Last week,representatives from the 53 members of the Commonwealth of Nations gathered in Colombo for the 23rd Commonwealth Heads of Government Meeting. By hosting the summit, Sri Lanka took over Chairmanship of the Commonwealth for the next two years.
Commonwealth summits are not generally known for their political salience, more often providing uncontroversial opportunities for group photos and expressions of goodwill. This year’s summit, however, was unusually charged.
In many ways, the summit was supposed to be a showcase for Sri Lanka’s emergence as a rapidly modernizing country on the global stage. Indeed, in the past few years Sri Lanka has made immense economic progress, most visible through massive investment in physical infrastructure and high levels of per capita GDP growth. The items on the official agenda focused on economic issues, such as how to deal with high levels of public debt and alleviating poverty. However, the shadow of the not so distant past loomed large over this year’s summit.
Earlier this year, Canadian Prime Minister Stephen Harper made headlines when he threatened to boycott the summit, in protest of Sri Lanka’s human rights record, an unusual move for a Commonwealth summit. Far from an empty threat, the prime minister did not in fact attend the meeting. Similarly, Indian Prime Minister Manmohan Singh stayed away, having his foreign minister attend in his stead- a clear diplomatic snub. Significantly, both Canada and India can be considered political heavyweights in the Commonwealth. While this cannot be said of the Maldives, the president of the tiny island nation is the third head of state who did not attend in protest.
Shadows of the Past
Most of this international criticism has focused on Sri Lanka’s treatment of its Tamil population. The Sri Lankan state was engaged in a long and bloody civil war with the insurgent Liberation Tigers of Tamil Eelam (LTTE) from 1983 to 2009, in which thousands were killed on both sides. In the final stages of the war, thousands of Tamils disappeared, were displaced and as many as 40000 Tamils, including civilians, were killed by government troops, according to a UN report released this summer.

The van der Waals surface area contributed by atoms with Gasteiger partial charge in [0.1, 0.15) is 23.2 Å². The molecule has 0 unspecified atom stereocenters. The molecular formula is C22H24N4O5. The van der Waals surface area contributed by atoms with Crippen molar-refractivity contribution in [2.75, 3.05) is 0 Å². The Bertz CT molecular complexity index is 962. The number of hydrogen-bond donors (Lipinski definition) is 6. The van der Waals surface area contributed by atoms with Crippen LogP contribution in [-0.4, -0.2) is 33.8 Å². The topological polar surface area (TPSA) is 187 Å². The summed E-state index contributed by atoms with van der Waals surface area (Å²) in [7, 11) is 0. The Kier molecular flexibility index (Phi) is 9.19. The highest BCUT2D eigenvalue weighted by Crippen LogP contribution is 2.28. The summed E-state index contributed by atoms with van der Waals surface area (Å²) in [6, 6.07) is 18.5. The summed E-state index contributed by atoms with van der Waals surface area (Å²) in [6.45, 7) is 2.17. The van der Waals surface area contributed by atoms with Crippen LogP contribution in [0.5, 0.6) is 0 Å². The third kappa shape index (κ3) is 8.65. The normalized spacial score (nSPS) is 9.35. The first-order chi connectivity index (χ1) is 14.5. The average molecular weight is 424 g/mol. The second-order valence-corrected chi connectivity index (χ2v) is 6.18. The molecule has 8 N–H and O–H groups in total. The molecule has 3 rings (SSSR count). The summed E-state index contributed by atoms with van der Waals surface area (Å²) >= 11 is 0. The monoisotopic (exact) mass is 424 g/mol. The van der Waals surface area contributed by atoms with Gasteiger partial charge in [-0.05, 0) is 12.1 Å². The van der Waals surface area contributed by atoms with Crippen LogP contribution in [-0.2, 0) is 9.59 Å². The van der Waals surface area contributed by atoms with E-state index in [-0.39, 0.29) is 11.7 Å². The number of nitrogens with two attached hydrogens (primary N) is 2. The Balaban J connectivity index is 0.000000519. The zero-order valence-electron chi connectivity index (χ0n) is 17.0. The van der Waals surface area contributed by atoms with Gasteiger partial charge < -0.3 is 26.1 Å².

While the government has taken steps toward reconciliation, including the institution of a “Lessons Learnt and Reconciliation Commission”, independent investigation of human rights violations have not been conducted. Indeed, the government has been able to use the commission, which largely exonerated government forces of committing atrocities against Tamil civilians, to decrease pressure for an impartial international investigation, according to the International Crisis Group.
In addition, criticism has focused on the increasingly authoritarian style of governance practiced by president Mahinda Rajapaksa, including widespread intimidation of journalists and allegations of torture.
There is thus ample reason to criticize the Sri Lankan government for its actions. However, it is likely that domestic politics played an important role in both India and Canada’s decision to boycott the summit.
In India, a motion by the Tamil Nadu assembly demanding a boycott preceded Manmohan Singh’s announcement that he would not attend the summit. In Canada, home to the largest Tamil diaspora in the world, Tamils form an important block of voters in key electoral districts in Toronto.
Other leaders with fewer domestic interests at stake, such as British Prime Minister David Cameron, have also come out strongly criticizing the Sri Lankan government, while still preferring to engage Sri Lanka rather than boycotting the summit. In fact, Prime Minister Cameron was able to effectively use his presence at the summit to highlight Sri Lanka’s failings by calling for an international investigation of Sri Lanka’s conduct in the civil war during his stay in Colombo.
While engagement might be the more fruitful strategy for changing the situation in Sri Lanka, the boycotts have at least shone a light on Sri Lanka’s human rights record, doubtless a positive development.
While Sri Lanka should not be barred from attending Commonwealth summits, bestowing upon the country the chairmanship is clearly a questionable decision.
In recent years, the Commonwealth has tried to reinvent itself as a group of countries no longer tied together primarily by their British imperial legacy, but rather by a common adherence to democracy, good governance and human rights.
The Commonwealth has taken members to task for human rights abuses before. Pakistan has been suspended twice, in 1999 and 2007, and Zimbabwe’s suspension in 2002 preceded its withdrawal from the organization. Most prominently, South Africa was forced to withdraw from the Commonwealth in 1961 because the country was not permitted to remain a member with its policy of Apartheid.
The Commonwealth should therefore once again speak out more explicitly on actions by members that go against its values.